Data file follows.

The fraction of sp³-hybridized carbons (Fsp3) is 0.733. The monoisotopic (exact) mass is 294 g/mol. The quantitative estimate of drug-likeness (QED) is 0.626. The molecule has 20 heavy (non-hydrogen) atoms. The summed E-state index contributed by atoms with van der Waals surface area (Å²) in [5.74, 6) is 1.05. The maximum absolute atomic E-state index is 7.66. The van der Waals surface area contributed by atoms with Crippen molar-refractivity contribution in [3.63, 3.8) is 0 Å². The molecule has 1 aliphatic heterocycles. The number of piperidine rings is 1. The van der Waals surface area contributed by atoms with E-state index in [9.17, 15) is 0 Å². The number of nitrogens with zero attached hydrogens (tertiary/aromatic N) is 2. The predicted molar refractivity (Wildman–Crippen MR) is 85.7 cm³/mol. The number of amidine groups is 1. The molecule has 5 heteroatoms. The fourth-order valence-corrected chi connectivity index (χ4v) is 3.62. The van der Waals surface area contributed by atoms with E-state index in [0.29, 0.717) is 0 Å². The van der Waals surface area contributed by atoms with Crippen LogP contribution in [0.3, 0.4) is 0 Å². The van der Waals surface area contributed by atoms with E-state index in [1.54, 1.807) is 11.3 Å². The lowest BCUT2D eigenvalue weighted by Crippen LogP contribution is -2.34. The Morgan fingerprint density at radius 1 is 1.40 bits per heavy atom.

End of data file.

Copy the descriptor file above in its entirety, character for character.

The fraction of sp³-hybridized carbons (Fsp3) is 0.733. The monoisotopic (exact) mass is 294 g/mol. The quantitative estimate of drug-likeness (QED) is 0.626. The molecule has 20 heavy (non-hydrogen) atoms. The summed E-state index contributed by atoms with van der Waals surface area (Å²) in [5.74, 6) is 1.05. The maximum absolute atomic E-state index is 7.66. The van der Waals surface area contributed by atoms with Crippen molar-refractivity contribution in [3.63, 3.8) is 0 Å². The molecule has 1 aliphatic heterocycles. The number of piperidine rings is 1. The van der Waals surface area contributed by atoms with E-state index in [9.17, 15) is 0 Å². The number of nitrogens with zero attached hydrogens (tertiary/aromatic N) is 2. The predicted molar refractivity (Wildman–Crippen MR) is 85.7 cm³/mol. The number of amidine groups is 1. The molecule has 5 heteroatoms. The fourth-order valence-corrected chi connectivity index (χ4v) is 3.62. The van der Waals surface area contributed by atoms with E-state index in [0.29, 0.717) is 0 Å². The van der Waals surface area contributed by atoms with Crippen LogP contribution in [0.3, 0.4) is 0 Å². The van der Waals surface area contributed by atoms with E-state index in [1.54, 1.807) is 11.3 Å². The lowest BCUT2D eigenvalue weighted by Crippen LogP contribution is -2.34. The Morgan fingerprint density at radius 1 is 1.40 bits per heavy atom.